Those who have synthetic grass tennis courts know that regular cleaning can often sidestep the need for a more thorough wash. It can be as uncomplicated as going over the surface of the artificial turf with a soft-bristled broom (or even a leaf blower) so that organic debris are removed before the decomposition process can begin. But this is just regular cleaning. What if a certain section of the court requires actual disinfection? Maybe it's your own dog or cat who has had an unfortunate accident and mistaken the artificial turf for real lawn, or perhaps it was a possum or neighbourhood cat that happened to wander across the court at night. In any event, the need to remove faecal matter from the surface of your artificial turf requires more than a broom or a leaf blower. Follow these steps to get your turf clean again.
Keep the Area Clear
It's a good idea to tell your family to stay off the court until you've had a chance to clean it, and pets should be kept indoors if you're going to use a chemical cleaning agent.
Scooping Up the Bulk
The mess should be gently scooped up and disposed of. Use a plastic trowel or spade to do this. Metal could cut the individual blades of artificial grass as well as the base material. Anything that remains visible on the grass could be dabbed up with a thick wad of kitchen towel.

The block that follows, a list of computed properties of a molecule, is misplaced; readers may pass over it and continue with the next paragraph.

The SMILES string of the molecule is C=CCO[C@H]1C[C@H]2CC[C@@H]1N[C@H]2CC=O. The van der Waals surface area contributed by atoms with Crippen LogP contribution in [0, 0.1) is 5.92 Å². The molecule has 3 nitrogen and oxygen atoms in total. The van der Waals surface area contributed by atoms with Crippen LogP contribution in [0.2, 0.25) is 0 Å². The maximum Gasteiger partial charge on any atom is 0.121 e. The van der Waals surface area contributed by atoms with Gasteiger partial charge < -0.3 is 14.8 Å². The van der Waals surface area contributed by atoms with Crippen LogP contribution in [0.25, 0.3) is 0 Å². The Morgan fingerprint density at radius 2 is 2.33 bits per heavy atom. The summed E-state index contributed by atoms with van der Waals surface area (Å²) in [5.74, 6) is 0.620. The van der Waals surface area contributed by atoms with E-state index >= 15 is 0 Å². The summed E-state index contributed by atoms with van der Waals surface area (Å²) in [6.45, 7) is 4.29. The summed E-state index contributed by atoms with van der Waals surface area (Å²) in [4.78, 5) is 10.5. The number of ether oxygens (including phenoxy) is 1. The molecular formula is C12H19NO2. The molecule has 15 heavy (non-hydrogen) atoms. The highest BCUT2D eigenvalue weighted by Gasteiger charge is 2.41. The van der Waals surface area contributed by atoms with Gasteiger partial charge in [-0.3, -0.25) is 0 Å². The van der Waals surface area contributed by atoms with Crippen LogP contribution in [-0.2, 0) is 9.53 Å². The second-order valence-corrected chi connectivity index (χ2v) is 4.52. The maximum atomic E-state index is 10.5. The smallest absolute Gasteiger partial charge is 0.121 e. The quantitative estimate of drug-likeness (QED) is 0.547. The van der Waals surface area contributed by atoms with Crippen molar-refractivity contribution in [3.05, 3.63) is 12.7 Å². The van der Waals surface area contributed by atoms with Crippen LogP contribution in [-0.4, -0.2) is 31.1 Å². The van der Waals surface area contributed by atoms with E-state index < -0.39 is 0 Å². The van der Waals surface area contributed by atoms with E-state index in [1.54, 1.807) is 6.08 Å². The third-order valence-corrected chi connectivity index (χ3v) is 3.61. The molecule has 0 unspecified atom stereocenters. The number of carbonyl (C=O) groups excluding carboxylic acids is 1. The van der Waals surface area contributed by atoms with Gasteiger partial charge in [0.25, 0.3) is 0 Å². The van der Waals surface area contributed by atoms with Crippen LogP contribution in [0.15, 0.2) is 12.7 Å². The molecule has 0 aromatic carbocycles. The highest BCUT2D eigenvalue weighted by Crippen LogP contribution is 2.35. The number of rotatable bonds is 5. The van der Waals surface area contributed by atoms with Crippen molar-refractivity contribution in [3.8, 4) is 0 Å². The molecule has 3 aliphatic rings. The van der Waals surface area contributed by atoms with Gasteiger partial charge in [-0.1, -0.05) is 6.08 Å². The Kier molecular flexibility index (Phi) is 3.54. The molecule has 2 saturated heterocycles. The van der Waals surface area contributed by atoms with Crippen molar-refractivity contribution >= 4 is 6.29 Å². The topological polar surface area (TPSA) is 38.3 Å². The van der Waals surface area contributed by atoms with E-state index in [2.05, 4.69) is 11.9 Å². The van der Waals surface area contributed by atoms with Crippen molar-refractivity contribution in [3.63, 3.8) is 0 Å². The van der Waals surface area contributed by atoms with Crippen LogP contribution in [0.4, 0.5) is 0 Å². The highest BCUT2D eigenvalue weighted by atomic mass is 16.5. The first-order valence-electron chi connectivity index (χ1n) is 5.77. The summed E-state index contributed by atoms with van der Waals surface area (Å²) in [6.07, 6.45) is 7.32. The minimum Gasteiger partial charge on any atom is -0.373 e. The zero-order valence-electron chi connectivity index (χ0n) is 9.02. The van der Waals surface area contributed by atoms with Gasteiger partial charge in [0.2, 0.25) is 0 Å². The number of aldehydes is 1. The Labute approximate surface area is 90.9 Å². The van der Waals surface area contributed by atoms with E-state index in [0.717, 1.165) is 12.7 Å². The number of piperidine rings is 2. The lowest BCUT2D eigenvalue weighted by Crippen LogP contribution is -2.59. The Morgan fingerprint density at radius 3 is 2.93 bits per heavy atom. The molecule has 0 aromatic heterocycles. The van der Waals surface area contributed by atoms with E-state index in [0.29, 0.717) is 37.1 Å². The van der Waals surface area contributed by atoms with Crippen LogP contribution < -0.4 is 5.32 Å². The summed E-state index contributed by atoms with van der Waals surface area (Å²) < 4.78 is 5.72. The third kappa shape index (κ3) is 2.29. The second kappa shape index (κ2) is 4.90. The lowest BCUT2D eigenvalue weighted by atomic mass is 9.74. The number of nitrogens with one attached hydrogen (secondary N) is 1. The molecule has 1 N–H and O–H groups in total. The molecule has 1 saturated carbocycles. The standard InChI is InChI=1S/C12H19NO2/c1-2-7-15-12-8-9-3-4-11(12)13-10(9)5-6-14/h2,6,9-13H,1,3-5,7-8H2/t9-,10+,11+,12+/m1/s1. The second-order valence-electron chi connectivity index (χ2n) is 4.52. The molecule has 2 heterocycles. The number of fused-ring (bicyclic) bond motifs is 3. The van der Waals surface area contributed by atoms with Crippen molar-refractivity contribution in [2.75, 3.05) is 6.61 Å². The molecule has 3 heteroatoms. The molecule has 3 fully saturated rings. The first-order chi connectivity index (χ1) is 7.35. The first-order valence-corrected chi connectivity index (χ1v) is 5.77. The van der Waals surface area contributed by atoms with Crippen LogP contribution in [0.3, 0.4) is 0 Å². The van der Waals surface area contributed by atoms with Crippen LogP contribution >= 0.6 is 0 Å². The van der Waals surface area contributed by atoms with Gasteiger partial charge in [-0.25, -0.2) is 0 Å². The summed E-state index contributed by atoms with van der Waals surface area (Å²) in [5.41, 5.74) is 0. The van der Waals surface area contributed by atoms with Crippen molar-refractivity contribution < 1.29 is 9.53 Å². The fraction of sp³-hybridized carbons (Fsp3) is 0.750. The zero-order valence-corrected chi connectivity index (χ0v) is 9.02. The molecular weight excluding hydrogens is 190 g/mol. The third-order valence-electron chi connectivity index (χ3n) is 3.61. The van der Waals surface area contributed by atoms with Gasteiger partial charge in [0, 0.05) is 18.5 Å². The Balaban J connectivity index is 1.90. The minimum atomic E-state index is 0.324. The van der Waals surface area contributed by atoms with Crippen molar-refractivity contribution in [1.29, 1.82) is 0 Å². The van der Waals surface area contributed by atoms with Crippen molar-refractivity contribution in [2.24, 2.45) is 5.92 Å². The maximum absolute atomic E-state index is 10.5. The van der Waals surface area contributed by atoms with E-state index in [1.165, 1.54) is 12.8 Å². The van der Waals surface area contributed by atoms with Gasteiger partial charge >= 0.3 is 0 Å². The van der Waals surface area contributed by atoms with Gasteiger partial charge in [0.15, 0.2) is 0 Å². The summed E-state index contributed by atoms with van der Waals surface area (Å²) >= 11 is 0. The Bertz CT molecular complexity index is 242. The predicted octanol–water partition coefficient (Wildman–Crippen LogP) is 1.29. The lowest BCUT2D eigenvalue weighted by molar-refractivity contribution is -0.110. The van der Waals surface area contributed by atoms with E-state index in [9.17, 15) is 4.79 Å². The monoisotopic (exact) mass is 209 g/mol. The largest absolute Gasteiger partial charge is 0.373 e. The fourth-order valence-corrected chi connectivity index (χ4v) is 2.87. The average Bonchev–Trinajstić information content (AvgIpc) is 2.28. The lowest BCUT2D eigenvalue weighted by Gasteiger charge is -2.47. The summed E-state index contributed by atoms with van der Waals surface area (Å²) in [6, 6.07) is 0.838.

Hosing the Area
You now need to add water. A controlled blast from the garden hose will do the trick to dislodge any remnants of mess you've not been able to pick up, but be careful where you position yourself. You don't want to encounter splashback from water that can still contain trace amounts of faecal matter. Watch your feet too, so you're not standing in a pool of this potentially contaminated water.
Although an application of diluted bleach will disinfect the area, you need to be cautious about damaging or discolouring the artificial turf. If you cannot locate the information as to whether the use of any strength of bleach is discouraged on your particular turf (check with the manufacturer or installer), you might want to play it safe and pick up an antimicrobial cleaning solution designed especially for artificial turf, which can be sprayed straight on. If you opt for diluted bleach, perform a spot check in an inconspicuous area of the artificial turf (such as at the very edge).
This is essentially all that is required, but if you want to be extra vigilant, you can wash the area with detergent and water once the antimicrobial cleaner (or diluted bleach) has dried. Make sure you use a biodegradable detergent with a low level of phosphates to minimise the impact of any runoff.
Animal mess on your artificial turf tennis court can be unsightly as well as unhygienic, but cleanup can be easy with these tips.